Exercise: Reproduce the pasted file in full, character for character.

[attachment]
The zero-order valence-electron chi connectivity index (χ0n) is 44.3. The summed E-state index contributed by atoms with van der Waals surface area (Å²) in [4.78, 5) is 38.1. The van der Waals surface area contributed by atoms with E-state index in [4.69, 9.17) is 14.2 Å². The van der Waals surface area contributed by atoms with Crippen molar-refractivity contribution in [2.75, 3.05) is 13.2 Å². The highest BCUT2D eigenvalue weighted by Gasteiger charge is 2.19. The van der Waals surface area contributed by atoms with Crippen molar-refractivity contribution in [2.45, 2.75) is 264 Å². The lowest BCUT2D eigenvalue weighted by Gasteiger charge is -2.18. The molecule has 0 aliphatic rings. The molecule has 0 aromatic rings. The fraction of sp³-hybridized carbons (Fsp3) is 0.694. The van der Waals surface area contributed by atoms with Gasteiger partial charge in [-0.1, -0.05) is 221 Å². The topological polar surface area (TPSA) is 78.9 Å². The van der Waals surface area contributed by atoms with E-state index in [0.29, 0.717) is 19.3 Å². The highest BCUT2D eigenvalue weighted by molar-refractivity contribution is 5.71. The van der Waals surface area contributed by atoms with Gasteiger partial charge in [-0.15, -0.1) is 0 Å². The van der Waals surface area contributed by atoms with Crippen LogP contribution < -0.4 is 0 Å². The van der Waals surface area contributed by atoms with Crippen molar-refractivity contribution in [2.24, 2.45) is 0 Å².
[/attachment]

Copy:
The zero-order valence-electron chi connectivity index (χ0n) is 44.3. The summed E-state index contributed by atoms with van der Waals surface area (Å²) in [4.78, 5) is 38.1. The van der Waals surface area contributed by atoms with E-state index in [4.69, 9.17) is 14.2 Å². The van der Waals surface area contributed by atoms with Crippen molar-refractivity contribution in [2.75, 3.05) is 13.2 Å². The highest BCUT2D eigenvalue weighted by Gasteiger charge is 2.19. The van der Waals surface area contributed by atoms with Crippen molar-refractivity contribution in [2.45, 2.75) is 264 Å². The lowest BCUT2D eigenvalue weighted by Gasteiger charge is -2.18. The molecule has 0 aliphatic rings. The molecule has 0 aromatic rings. The fraction of sp³-hybridized carbons (Fsp3) is 0.694. The van der Waals surface area contributed by atoms with Gasteiger partial charge in [-0.1, -0.05) is 221 Å². The topological polar surface area (TPSA) is 78.9 Å². The van der Waals surface area contributed by atoms with E-state index in [0.29, 0.717) is 19.3 Å². The highest BCUT2D eigenvalue weighted by molar-refractivity contribution is 5.71. The van der Waals surface area contributed by atoms with Gasteiger partial charge in [-0.15, -0.1) is 0 Å². The van der Waals surface area contributed by atoms with Crippen LogP contribution < -0.4 is 0 Å². The van der Waals surface area contributed by atoms with Crippen molar-refractivity contribution in [2.24, 2.45) is 0 Å².